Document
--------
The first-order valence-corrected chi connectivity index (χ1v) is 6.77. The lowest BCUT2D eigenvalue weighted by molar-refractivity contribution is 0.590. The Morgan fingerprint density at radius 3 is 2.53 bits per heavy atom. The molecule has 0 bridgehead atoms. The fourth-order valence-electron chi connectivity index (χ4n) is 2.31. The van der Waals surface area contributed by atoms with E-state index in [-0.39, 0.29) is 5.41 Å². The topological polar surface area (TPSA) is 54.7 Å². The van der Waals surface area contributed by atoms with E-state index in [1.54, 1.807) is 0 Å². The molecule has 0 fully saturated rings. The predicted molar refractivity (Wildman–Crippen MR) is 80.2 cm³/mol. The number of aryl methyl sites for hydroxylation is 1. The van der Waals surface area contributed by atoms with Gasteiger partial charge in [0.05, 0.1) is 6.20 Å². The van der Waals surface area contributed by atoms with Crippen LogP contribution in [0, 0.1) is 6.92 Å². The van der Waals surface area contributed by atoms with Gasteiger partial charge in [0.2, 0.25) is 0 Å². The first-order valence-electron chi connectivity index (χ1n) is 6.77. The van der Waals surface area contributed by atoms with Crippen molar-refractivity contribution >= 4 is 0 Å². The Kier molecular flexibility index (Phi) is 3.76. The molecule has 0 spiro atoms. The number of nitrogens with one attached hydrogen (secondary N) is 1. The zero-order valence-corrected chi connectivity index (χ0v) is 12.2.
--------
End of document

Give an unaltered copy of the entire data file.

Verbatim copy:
The first-order valence-corrected chi connectivity index (χ1v) is 6.77. The lowest BCUT2D eigenvalue weighted by molar-refractivity contribution is 0.590. The Morgan fingerprint density at radius 3 is 2.53 bits per heavy atom. The molecule has 0 bridgehead atoms. The fourth-order valence-electron chi connectivity index (χ4n) is 2.31. The van der Waals surface area contributed by atoms with E-state index in [-0.39, 0.29) is 5.41 Å². The topological polar surface area (TPSA) is 54.7 Å². The van der Waals surface area contributed by atoms with E-state index in [1.54, 1.807) is 0 Å². The molecule has 0 fully saturated rings. The predicted molar refractivity (Wildman–Crippen MR) is 80.2 cm³/mol. The number of aryl methyl sites for hydroxylation is 1. The van der Waals surface area contributed by atoms with Gasteiger partial charge in [0.05, 0.1) is 6.20 Å². The van der Waals surface area contributed by atoms with Crippen LogP contribution in [0, 0.1) is 6.92 Å². The van der Waals surface area contributed by atoms with Gasteiger partial charge in [0.2, 0.25) is 0 Å². The first-order valence-electron chi connectivity index (χ1n) is 6.77. The van der Waals surface area contributed by atoms with Crippen molar-refractivity contribution >= 4 is 0 Å². The Kier molecular flexibility index (Phi) is 3.76. The molecule has 0 spiro atoms. The number of nitrogens with one attached hydrogen (secondary N) is 1. The zero-order valence-corrected chi connectivity index (χ0v) is 12.2.